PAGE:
The new head basketball coach at Letcher County Central High School said he came to Whitesburg for the opportunity to work in school administration, be competitive and to be closer to family.
Robert Hammonds, 36, said he left West Jessamine High School because of the “opportunity to be in administration and (Letcher Central) being a new school and being able to be competitive.”
Hammonds received a bachelor’s degree from the University of Kentucky, a master’s degree from Georgetown College and a Leadership-Rank I from Northern Kentucky University.
Before going to West Jessamine, Hammonds was an assistant football and basketball coach and head track coach at Bourbon County High School. He was an assistant basketball coach at George Rogers Clark, and head basketball coach and athletic director at Bracken County High School.
Hammonds and his wife, Brandy, have two sons — 22-monthold Paxton and 10-month-old Peyton.
“I think this allows my wife to stay home with the boys and be closer to family,” said Hammonds. “Hopefully it works out.”
Hammonds, who is from Prestonsburg, said his parents live about an hour away in Daniels Creek.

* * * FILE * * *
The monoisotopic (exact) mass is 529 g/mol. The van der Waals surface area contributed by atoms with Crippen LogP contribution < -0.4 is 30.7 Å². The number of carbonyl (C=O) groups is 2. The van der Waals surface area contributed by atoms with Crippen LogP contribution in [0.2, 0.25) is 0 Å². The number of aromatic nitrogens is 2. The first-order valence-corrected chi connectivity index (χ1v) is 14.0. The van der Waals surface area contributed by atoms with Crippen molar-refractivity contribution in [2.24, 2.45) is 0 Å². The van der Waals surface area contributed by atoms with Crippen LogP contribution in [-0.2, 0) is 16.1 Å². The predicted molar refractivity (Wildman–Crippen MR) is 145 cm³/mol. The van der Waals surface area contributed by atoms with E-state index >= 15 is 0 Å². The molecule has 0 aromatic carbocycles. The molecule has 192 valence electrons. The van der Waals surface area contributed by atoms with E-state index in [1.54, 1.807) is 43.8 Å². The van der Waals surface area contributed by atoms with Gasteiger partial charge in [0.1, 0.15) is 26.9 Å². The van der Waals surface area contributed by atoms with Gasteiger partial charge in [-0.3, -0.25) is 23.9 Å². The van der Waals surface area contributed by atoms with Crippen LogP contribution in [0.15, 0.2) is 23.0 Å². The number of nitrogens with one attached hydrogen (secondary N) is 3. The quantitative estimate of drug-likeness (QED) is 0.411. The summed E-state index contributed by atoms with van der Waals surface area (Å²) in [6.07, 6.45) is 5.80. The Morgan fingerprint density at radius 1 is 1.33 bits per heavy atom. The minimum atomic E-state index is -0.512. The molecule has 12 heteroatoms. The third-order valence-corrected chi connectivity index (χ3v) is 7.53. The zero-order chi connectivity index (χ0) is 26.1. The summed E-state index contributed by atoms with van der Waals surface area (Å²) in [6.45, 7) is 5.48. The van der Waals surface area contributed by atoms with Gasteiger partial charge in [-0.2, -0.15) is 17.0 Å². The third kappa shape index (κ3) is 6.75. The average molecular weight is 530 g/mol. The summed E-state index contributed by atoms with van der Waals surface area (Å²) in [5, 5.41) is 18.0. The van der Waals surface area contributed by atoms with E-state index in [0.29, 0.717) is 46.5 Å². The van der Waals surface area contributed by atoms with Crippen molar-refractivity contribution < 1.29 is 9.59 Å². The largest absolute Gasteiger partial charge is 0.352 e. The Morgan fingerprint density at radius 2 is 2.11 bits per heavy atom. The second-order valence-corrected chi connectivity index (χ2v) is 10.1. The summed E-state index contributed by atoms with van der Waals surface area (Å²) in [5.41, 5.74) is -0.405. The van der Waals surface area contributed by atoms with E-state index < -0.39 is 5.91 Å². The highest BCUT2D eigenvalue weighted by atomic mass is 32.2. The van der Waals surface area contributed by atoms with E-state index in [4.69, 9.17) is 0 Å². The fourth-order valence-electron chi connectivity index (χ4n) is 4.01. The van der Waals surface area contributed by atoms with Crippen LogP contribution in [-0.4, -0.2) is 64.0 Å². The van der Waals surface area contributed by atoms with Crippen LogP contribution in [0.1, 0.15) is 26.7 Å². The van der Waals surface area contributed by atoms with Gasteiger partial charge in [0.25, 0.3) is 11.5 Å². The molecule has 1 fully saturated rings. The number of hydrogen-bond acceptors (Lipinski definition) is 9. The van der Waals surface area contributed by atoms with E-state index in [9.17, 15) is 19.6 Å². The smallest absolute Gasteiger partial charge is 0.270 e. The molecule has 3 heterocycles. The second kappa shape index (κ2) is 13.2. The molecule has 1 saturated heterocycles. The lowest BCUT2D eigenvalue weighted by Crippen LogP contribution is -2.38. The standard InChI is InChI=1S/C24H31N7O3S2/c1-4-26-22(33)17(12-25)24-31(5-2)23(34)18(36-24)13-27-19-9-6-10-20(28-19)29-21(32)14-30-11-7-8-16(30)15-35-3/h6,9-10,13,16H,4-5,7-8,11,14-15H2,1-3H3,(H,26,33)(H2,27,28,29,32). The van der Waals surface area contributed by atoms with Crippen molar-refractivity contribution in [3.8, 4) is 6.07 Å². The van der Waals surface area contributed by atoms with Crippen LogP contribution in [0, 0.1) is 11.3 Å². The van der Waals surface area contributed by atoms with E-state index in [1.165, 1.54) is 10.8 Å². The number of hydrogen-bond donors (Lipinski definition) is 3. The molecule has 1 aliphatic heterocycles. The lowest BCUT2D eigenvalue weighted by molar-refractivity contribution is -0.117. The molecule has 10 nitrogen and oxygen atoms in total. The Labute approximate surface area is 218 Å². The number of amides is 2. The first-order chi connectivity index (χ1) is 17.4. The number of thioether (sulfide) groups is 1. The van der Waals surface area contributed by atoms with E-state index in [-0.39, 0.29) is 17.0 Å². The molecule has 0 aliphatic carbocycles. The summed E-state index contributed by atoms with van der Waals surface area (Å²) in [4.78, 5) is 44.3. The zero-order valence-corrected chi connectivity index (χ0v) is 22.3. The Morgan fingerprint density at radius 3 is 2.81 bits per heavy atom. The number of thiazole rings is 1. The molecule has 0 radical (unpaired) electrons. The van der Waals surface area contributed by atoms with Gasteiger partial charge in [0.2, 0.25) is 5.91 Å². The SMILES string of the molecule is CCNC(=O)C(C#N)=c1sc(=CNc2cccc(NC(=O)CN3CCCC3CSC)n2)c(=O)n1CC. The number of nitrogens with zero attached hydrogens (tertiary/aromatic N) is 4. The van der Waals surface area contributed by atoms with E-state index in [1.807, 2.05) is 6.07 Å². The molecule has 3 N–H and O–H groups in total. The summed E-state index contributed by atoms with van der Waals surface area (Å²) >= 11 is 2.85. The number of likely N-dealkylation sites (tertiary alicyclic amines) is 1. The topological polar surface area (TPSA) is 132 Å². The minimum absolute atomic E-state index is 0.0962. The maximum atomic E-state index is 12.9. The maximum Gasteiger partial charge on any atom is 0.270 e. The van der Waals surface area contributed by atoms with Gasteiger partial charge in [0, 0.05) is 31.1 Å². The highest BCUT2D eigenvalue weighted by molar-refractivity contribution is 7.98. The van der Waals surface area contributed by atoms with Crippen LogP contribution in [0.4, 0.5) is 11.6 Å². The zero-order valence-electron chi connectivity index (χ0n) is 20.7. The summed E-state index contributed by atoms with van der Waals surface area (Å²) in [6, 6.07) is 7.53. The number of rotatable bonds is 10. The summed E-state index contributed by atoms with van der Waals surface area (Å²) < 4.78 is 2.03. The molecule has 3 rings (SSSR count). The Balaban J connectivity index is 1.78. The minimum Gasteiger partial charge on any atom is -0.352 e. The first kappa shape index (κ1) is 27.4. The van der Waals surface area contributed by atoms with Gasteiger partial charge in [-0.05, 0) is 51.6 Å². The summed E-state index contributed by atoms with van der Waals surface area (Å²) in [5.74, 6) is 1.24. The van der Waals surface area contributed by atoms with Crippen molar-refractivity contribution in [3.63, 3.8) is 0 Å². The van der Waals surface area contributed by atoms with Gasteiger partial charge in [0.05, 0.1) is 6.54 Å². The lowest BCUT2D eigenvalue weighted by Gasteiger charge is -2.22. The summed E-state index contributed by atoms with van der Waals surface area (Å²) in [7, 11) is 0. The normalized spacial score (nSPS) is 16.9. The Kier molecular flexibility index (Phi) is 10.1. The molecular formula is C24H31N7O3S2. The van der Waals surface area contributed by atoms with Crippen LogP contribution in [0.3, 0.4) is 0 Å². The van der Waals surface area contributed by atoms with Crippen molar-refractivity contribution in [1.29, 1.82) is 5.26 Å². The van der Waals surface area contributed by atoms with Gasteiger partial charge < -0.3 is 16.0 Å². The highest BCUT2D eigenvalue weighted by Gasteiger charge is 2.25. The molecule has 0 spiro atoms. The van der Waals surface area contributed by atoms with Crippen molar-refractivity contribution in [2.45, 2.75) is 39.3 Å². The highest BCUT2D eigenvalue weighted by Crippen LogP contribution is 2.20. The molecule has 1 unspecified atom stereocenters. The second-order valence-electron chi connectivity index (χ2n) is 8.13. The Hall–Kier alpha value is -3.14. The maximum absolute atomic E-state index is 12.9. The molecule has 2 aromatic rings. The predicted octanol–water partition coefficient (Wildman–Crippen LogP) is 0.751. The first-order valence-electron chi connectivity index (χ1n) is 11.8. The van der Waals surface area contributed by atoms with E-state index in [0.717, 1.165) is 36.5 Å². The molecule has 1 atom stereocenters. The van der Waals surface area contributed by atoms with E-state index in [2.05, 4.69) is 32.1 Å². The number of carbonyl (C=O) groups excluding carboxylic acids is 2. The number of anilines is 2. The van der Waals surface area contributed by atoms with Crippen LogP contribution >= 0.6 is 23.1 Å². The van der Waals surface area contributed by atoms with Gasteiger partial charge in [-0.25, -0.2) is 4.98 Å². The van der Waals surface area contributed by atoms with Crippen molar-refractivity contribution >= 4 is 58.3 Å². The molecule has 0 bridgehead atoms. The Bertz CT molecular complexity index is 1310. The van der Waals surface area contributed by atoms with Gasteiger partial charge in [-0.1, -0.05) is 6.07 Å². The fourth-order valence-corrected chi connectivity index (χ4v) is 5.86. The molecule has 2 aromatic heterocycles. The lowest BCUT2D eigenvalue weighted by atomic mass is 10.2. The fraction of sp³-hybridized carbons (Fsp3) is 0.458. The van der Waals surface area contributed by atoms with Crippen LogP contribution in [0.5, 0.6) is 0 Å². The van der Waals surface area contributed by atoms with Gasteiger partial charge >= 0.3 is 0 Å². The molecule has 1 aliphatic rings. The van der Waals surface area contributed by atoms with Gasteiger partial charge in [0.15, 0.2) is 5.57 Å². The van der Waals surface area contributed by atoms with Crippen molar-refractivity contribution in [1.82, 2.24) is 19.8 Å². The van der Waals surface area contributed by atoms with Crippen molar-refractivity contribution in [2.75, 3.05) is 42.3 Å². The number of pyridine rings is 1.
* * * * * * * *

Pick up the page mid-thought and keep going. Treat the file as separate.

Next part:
“I think they are going to be excited to have the boys close,” said Hammonds. “Hopefully they will get to see them more.”
Hammonds coached West Jessamine to the semifinals of the 2009 Boys’ Sweet Sixteen tournament. In his three years as coach at West Jessamine, the team had a record of 71- Jessamine was regional finalist and district champion. In the 2006-2007 season, the basketball team was a regional semifinalist and district champion.
“I saw his team play at the state tournament three games and was very impressed by the way they handled themselves,” said Arthur “Ozz” Jackson, athletic director of LCCHS.
Jackson said Hammonds was named 12th Region coach of the year two years in a row and took West Jessamine further than any other coach in the history of the school.
“I’m excited and thrilled he is coming our way,” said Jackson. “I told him how much potential our kids have and how we need someone lik e him .”
Hammonds said leaving West Jessamine was a tough decision.
“I’m not going to lie,” said Hammonds. “It was a tough choice. I think they will probably be ranked number one in the region and sho uld be .”
Hammonds said he hopes to lead the Cougars to the Sweet Sixteen.
“I think that is a goal you should have every year,” said Hammonds.
He said other goals include continuing “to build the program where it is now and to continue on building on tradition and hopefully make it a 14th Region contender ev ery year.”
He said he hopes to create a “family atmosphere” for his new team.
“My door has always been open for my players,” said Hammonds. “If you ask any of my old players they would tell you that. I have had about 25 texts (messages) from my old players today.”
Hammonds said he has already met some of Letcher Central’s players but hasn’t decided what style of basketball his new team will play this coming season.